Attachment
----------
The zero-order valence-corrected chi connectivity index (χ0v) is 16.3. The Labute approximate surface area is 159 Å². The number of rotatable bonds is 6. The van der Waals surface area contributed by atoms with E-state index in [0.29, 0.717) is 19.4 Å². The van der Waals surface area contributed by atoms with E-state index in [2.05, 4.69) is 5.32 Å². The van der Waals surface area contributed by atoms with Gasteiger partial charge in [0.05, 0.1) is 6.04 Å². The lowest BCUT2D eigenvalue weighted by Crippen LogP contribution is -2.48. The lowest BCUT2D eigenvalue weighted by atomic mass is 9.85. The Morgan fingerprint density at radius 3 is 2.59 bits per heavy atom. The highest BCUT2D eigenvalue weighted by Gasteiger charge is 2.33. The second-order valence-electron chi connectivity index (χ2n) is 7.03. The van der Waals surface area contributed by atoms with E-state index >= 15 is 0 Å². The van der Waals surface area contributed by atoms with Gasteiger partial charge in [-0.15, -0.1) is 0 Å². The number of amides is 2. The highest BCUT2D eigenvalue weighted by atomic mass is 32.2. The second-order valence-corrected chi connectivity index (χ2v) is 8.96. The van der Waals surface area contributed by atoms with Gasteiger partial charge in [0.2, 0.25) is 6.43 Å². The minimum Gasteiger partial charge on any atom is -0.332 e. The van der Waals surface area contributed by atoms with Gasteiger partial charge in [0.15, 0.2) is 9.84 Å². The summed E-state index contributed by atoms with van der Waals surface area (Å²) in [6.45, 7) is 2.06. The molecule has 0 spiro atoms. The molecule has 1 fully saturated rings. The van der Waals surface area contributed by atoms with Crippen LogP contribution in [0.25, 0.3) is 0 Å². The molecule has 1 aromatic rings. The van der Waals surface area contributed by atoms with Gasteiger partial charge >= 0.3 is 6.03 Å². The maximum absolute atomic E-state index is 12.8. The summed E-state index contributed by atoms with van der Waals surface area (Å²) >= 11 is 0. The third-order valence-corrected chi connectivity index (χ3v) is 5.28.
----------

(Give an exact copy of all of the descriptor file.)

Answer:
The zero-order valence-corrected chi connectivity index (χ0v) is 16.3. The Labute approximate surface area is 159 Å². The number of rotatable bonds is 6. The van der Waals surface area contributed by atoms with E-state index in [0.29, 0.717) is 19.4 Å². The van der Waals surface area contributed by atoms with E-state index in [2.05, 4.69) is 5.32 Å². The van der Waals surface area contributed by atoms with Gasteiger partial charge in [0.05, 0.1) is 6.04 Å². The lowest BCUT2D eigenvalue weighted by Crippen LogP contribution is -2.48. The lowest BCUT2D eigenvalue weighted by atomic mass is 9.85. The Morgan fingerprint density at radius 3 is 2.59 bits per heavy atom. The highest BCUT2D eigenvalue weighted by Gasteiger charge is 2.33. The second-order valence-electron chi connectivity index (χ2n) is 7.03. The van der Waals surface area contributed by atoms with E-state index >= 15 is 0 Å². The van der Waals surface area contributed by atoms with Gasteiger partial charge in [-0.15, -0.1) is 0 Å². The number of amides is 2. The highest BCUT2D eigenvalue weighted by atomic mass is 32.2. The second-order valence-corrected chi connectivity index (χ2v) is 8.96. The van der Waals surface area contributed by atoms with Gasteiger partial charge in [0.2, 0.25) is 6.43 Å². The minimum Gasteiger partial charge on any atom is -0.332 e. The van der Waals surface area contributed by atoms with Gasteiger partial charge in [0.15, 0.2) is 9.84 Å². The summed E-state index contributed by atoms with van der Waals surface area (Å²) in [6.45, 7) is 2.06. The molecule has 0 spiro atoms. The molecule has 1 fully saturated rings. The van der Waals surface area contributed by atoms with Crippen LogP contribution in [0.25, 0.3) is 0 Å². The molecule has 1 aromatic rings. The van der Waals surface area contributed by atoms with Gasteiger partial charge >= 0.3 is 6.03 Å². The maximum absolute atomic E-state index is 12.8. The summed E-state index contributed by atoms with van der Waals surface area (Å²) >= 11 is 0. The third-order valence-corrected chi connectivity index (χ3v) is 5.28.